On 2007-01-14 15:35, Bill Moran <[EMAIL PROTECTED]> wrote: > Giorgos Keramidas <[EMAIL PROTECTED]> wrote: > [copious snippage] > > > 2. Cd /usr/src/sys/amd64/conf which contains the file MYKERNEL > > > > No it doesn't. CVSup will delete the files it doesn't know about, so > > you should *SAVE a copy* of your favorite kernel config file outside of > > the source tree and *copy* it into `/usr/src/sys/amd64/conf' after CVSup > > finishes updates the sources. > > Really? What have I been doing wrong? I've been keeping custom kernel > configs for years and cvsup has never deleted any of them.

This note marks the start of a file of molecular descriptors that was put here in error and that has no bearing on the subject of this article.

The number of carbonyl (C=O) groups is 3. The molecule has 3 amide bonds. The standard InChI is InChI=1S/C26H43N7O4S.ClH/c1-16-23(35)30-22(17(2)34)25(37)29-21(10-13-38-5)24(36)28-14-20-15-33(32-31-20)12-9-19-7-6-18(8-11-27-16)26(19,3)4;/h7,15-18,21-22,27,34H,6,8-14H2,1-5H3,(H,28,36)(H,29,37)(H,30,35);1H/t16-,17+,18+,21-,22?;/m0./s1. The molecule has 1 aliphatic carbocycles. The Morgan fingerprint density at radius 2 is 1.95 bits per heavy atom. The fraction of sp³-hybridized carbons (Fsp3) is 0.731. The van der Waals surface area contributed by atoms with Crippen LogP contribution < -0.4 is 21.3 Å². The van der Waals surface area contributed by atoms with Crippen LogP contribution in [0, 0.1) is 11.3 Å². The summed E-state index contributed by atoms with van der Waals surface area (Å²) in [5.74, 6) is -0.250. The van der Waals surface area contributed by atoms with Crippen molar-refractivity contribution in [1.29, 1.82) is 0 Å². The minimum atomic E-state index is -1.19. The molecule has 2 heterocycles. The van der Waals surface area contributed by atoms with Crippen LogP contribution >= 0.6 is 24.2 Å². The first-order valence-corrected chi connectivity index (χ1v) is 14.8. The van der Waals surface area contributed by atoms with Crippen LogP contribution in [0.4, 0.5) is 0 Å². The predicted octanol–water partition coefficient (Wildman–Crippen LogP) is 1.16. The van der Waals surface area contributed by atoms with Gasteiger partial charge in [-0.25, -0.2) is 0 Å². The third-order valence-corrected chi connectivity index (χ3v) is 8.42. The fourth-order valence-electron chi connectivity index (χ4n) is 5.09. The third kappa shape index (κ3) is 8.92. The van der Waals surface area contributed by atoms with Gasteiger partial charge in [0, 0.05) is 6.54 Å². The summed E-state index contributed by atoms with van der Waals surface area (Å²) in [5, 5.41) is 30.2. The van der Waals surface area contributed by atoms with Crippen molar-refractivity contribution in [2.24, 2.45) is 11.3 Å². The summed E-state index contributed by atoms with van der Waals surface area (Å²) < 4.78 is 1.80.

That's what the ``*default delete use-rel-suffix'' option does, AFAIK. The default supfile examples in `/usr/share/examples/cvsup' have this option enabled, and cvsup(1) says about it: delete The presence of this keyword gives cvsup permission to delete files. If it is missing, no files will be deleted. The presence of the delete keyword puts cvsup into so-called exact mode. In exact mode, CVSup does its best to make the client's files correspond to those on the server. This includes deleting individual deltas and symbolic tags from RCS files, as well as deleting entire files. In exact mode, CVSup verifies every edited file with a checksum, to ensure that the edits have produced a file identical to the master copy on the server. If the checksum test fails for a file, then CVSup falls back upon transferring the entire file. In general, CVSup deletes only files which are known to the server. Extra files present in the client's tree are left alone, even in exact mode. More precisely, CVSup is willing to delete two classes of files: o Files that were previously created or updated by CVSup itself. o Checked-out versions of files which are marked as dead on the server. If the option doesn't work this way, then I stand corrected. >>> 4.Copy everything under /etc to /root/etc >> >> Why? This isn't mentioned in `/usr/src/UPDATING' and it doesn't really >> help much if you manage to trash your /lib and /usr/lib trees. A better >> suggestion is to ``make sure you have good level 0 dumps'', as suggested >> by ``/usr/src/UPDATING''. > > While not mentioned in /usr/src/UPDATING, this is good practice in my > opinion. mergemaster can be a tedious task, and making a local backup > of /etc has allowed me to undo some careless keystrokes a number of times. > I don't disagree with the dump advice, but an additional copy of /etc > around doesn't hurt anything and occasionally makes fixing a mistake > much faster an easier. Heh, true :) _______________________________________________ firstname.lastname@example.org mailing list http://lists.freebsd.org/mailman/listinfo/freebsd-questions To unsubscribe, send any mail to "[EMAIL PROTECTED]"